That, too, is a perception Paule defies with every trip. He waves to just about everyone he sees. Most wave back. Some go so far as to stop him and thank him for the work he does, which includes pumping air in strangers' tires and picking up trash. Before the night ends, he spots a burned out lamp and stops us to file a report through the city's 311 app.
The sun is fading now, and the horizon turns black. We make our way to the nearby LRT trail, crossing over Hiawatha, and outrun the storm, following the Blue Line commuter train north. We're downtown in seven minutes. By the time we return, the clouds have moved south. Explosions of light fill the sky over Longfellow. The wind sweeps through the trees, piercing the remains of the day's humidity. It's nearing 10 p.m. and the path is clear except for a fat bearded man smoking a joint. He flashes a mischievous and knowing smile.
We pass in silence, and Paule tells me about how cycling runs in his family. His father, he remembers, used to ride an old English three-speed around the lakes.
"When I was young, adults didn't ride bikes," he says, adding with satisfaction, "Now they do."
At an intersection downtown, Ben Davies balances atop his fixed gear while burning a Newport cigarette and checking his phone. The light turns green, and he barrels west on Washington, keeping pace with traffic and tapping into what he describes as the "algorithm" of the city.
A few minutes later, he turns left through a red light onto a one-way. A gray-haired guy in a white truck pumps his brakes, then accelerates with great fury. An explosion of the engine follows, but Davies is already out of the man's way. In another lane, he "skitches" by grabbing onto an SUV door handle for a boost of speed.
By the time I catch up, Davies has already delivered eight lunch boxes in his bag for Be'Wiched Deli. He sees me panting and smiles. With a voice like a gutter, he says, "I'm not even trying, man."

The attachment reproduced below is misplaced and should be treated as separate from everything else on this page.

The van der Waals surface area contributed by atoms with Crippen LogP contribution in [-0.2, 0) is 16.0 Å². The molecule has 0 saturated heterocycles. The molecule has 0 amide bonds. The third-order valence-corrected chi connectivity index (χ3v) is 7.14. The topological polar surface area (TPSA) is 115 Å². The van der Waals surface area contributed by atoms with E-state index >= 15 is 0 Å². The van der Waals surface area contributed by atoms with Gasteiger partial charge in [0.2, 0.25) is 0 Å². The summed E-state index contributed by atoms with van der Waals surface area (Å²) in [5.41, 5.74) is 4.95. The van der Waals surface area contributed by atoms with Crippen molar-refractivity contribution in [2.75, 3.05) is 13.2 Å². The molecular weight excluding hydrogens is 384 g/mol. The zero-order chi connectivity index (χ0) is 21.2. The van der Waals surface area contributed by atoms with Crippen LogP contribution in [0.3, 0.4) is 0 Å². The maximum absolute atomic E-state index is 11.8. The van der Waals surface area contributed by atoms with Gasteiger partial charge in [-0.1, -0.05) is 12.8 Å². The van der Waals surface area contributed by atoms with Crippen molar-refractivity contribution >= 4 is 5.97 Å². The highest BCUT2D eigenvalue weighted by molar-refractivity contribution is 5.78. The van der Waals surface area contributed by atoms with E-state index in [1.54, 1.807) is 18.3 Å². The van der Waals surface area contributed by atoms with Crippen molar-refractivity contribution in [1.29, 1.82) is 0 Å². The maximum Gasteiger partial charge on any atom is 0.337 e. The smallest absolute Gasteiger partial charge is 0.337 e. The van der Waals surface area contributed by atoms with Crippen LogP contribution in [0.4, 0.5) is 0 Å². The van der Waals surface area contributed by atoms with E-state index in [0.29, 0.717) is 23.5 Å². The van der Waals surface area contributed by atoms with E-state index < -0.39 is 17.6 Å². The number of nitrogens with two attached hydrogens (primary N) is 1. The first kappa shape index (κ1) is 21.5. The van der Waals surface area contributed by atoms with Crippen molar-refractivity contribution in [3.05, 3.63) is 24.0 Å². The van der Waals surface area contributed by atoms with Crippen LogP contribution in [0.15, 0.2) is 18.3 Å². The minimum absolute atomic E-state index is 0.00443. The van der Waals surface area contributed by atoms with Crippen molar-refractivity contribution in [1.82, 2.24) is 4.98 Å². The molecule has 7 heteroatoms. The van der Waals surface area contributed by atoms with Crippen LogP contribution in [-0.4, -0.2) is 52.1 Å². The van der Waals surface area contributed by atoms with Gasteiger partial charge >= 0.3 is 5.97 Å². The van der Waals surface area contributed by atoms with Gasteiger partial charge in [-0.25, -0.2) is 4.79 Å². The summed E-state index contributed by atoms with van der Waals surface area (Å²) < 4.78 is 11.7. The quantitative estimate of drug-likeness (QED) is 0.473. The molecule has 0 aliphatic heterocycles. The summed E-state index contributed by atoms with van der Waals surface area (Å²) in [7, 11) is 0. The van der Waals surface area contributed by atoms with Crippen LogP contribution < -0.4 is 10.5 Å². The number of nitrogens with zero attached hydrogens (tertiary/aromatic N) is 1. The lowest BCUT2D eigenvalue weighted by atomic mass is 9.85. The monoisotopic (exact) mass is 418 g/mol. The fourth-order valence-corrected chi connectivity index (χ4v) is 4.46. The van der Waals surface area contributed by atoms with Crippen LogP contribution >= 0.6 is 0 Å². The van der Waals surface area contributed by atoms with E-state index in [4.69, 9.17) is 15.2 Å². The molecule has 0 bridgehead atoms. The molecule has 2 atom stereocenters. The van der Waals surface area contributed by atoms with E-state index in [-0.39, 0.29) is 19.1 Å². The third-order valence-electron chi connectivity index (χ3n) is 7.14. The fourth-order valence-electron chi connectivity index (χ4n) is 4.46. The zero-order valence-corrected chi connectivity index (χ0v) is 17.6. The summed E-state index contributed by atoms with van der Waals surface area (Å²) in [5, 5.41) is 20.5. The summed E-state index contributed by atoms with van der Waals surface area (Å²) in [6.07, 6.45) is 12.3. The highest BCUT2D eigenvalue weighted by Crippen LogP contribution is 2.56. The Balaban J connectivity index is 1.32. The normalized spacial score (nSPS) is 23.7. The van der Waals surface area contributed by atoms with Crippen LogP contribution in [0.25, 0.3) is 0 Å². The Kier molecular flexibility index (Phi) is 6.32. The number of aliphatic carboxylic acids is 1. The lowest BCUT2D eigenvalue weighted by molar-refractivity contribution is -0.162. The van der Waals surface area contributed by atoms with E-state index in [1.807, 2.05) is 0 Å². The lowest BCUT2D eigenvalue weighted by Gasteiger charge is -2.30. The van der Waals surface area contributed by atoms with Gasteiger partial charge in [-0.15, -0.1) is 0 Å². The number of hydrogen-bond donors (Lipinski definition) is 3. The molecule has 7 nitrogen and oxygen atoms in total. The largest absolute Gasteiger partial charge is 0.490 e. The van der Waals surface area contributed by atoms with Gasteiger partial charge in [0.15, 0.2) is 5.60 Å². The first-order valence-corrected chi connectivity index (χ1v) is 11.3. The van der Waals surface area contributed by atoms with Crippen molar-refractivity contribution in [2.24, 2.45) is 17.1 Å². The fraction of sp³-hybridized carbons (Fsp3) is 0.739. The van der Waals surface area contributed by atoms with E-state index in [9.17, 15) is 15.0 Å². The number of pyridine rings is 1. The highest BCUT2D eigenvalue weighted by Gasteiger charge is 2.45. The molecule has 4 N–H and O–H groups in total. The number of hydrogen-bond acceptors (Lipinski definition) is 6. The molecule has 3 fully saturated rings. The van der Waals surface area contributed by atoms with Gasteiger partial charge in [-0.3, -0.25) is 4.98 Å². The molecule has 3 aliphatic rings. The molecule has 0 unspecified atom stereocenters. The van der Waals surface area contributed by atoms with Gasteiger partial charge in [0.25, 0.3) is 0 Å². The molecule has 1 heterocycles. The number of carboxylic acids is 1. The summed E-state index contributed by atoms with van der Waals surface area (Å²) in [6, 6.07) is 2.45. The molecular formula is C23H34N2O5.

Legend has it that Davies is the fastest rider in the city. They call him "S.K." which stands for any number of things — skitch king, silly kangaroo, sloppy kisser. Playful monikers aside, what S.K. does is no joke. Bike messengers are the workhorses of the cycling community — expert and fearless explorers who know every blind spot and shortcut through the urban jungle.
For years, though, their numbers have been dropping. In Minneapolis in the 1980s, as many as 75 messengers coursed through the streets, carving out a niche in a world where architectural and legal firms needed signatures right away. Now, those same firms send most of their documents online. The pool of riders today hovers at 25.
Rather than accept defeat, Davies and his buddies started Rock-It Delivery, which is moving the messenger game into food — a commodity that still needs to get around quickly. What's more, for an $8 fee, the company will pick up almost anything you want and have it at your door in less than 45 minutes.
On the morning we met, Davies had just delivered groceries that included cat food and tampons. Each day takes him in unexpected directions, but the streets are the same. From 7 a.m. to 2 p.m. he rarely stops moving, and only then as a courtesy to pedestrians. He weaves around cars and other bicyclists, paces left and right at the crosswalks, then finds an opening and darts out of sight.
"I'm usually never in the bike lane," he says. "I'm in traffic — I am traffic."